Significant Challenges (p9-10)

1 Ongoing professional development needs to be valued and integrated into the culture of the schools

2 Too often it is education’s own practices that limit broader uptake of new technologies.

3 New models of education are bringing unprecedented competition to traditional models of schooling.

4 K-12 must address the increased blending of formal and informal learning

5 The demand for personalized learning is not adequately supported by current technology or practices.

6 We are not using digital media for formative assessment the way we could and should

Technologies to watch

Cloud Computing (p11-15)

Time-to-Adoption Horizon: One Year or Less

Currently SEHS (Salisbury East High School) uses infrastructure-as-a-service through a Virtual Desktop Infrastructure (VDI) platform which has only been rolled out since semester 2 2013. We are not using the platform-as-a-service (PaaS) or software-as-a-service (SaaS) options at this stage.  I can see us possibly moving to PaaS at some point in the future.

Mobile Learning (p16-19)

Time-to-Adoption Horizon: One Year or Less

This is happenning at SEHS as we are a BYOD although the take up is limited as we have some requirements that need to be met before studetnts are given access to the school network. Some are size of screen, battery life and need to have a keyboard (wither attached or connectable.

Learning Analytics (p20-23)

Time-to-Adoption Horizon: Two to Three Years

Learning analytics is education’s approach to “big data,” a science that was originally leveraged by businesses to analyze ommercial activities, identify spending trends, and predict consumer behavior

Learning analytics make data an integral part of planning, designing and assessing learning experiences.

For Further Reading (p23)

The following articles and resources are recommended for those who wish to learn more about learning analytics:
Emerging Opportunities in K-12 Learning Analytics (video)
(Roy Pea, MediaX Stanford, 8 January 2013.) In this video from the MediaX 2013 Conference, Roy Pea shares why data and learning analytics are needed in building today’s K-12 personalized learning at scale. His talk addresses new tools and approaches for the further development of learning analytics.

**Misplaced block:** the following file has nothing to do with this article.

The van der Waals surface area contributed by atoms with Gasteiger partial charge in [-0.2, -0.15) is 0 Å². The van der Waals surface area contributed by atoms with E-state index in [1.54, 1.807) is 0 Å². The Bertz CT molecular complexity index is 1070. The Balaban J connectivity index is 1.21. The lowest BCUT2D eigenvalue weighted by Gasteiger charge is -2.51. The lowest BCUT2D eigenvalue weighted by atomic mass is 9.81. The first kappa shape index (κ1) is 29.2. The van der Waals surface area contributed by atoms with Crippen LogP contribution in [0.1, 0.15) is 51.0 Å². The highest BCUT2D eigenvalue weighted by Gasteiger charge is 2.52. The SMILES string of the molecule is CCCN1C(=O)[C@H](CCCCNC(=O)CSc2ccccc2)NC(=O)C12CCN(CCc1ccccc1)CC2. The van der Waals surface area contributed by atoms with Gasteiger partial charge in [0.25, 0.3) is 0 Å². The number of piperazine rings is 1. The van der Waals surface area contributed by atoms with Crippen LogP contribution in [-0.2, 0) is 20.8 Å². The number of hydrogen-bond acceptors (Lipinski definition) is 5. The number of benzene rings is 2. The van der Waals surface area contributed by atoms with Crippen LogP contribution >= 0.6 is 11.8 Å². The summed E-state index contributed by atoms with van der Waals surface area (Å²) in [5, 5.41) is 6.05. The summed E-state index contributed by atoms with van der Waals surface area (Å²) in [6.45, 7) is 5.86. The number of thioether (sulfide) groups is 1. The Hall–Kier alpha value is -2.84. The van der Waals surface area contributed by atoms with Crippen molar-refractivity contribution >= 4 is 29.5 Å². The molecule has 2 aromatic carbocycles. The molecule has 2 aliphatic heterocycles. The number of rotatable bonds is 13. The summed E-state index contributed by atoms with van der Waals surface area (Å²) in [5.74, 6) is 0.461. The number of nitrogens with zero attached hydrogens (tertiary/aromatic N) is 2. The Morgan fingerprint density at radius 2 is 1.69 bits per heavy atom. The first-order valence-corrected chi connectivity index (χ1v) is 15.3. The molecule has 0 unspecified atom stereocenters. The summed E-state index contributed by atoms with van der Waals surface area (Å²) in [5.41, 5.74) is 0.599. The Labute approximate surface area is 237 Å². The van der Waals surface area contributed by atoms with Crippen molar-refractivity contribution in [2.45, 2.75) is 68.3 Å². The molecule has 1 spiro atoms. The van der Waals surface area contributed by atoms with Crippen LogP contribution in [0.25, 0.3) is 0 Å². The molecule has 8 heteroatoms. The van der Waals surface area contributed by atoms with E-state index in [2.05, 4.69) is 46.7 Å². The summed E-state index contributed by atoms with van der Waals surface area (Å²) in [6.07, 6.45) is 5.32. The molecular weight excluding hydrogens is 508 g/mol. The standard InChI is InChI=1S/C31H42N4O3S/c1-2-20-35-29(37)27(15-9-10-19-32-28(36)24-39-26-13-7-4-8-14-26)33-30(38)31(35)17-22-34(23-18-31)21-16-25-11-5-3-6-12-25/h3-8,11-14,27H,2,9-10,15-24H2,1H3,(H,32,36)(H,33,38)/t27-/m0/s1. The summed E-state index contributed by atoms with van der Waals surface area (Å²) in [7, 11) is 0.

Enhancing Teaching and Learning Through Educational Data Mining and Learning Analytics: An Issue Brief
(Marie Bienkowski, Mingyu Feng, Barbara Means, U.S. Department of Education, Office of Educational Technology, October 2012.) This report covers data analytics and data mining in the commercial world and how similar techniques are applied in education. It also addresses the challenges and potential of such efforts for improving student outcomes.
Hope Battles Fear Over Student Data Integration
(David F. Carr, Information Week, 26 March 2013.) Because learning analytics relies on data collection, fears of data misuse and privacy issues are a major hurdle in its implementation. This article highlights the complaints parents have raised against a particular student data integration service, which seeks to free data from proprietary tools so it can be used for personalizing education.

If You Like Learning, Could I Recommend Analytics?
(Bill Jerome, e-Literate, 24 March 2013.) The author discusses the differences in the analytics strategy of companies such as Amazon, Netflix, and Google, as well as exploring algorithms for education analytics that schools could employ.
Learning and Knowledge Analytics (PDF)
(George Siemens and Dragan Gasevic, Journal of Educational Technology & Society, Vol. 15, No. 3, July 2012.) In a special edition of the Journal, seminal learning analytics experts George Siemens and Dragan Gasevic discuss the maturation of learning analytics and its impact on education.

The Upside and Dark Side of Collecting Student Data
(Katrina Schwartz, MindShift, 11 February 2013.) The author describes how learning analytics can provide data that helps educators better tailor learning experiences to individual students, but also cautions against companies who are using data collection to track children’s activities.

This is something new to me. I think this is something I want to look at further. I want to follow up the further readings suggested on p23 as listed above.

Open Content (p24-27)

Time-to-Adoption Horizon: Two to Three Years

The movement toward open content reflects a growing shift in the way scholars in many parts of the world are conceptualizing education to a view that is more about the process of learning than the information conveyed. Information is everywhere; the challenge is to make effective use of it. Open content uses Creative Commons and other forms of alternative licensing to encourage not only the sharing of information, but the sharing of pedagogies and experiences as well. Part of the appeal of open content is that it is a response to both the rising costs of traditionally published resources and the lack of educational resources in some regions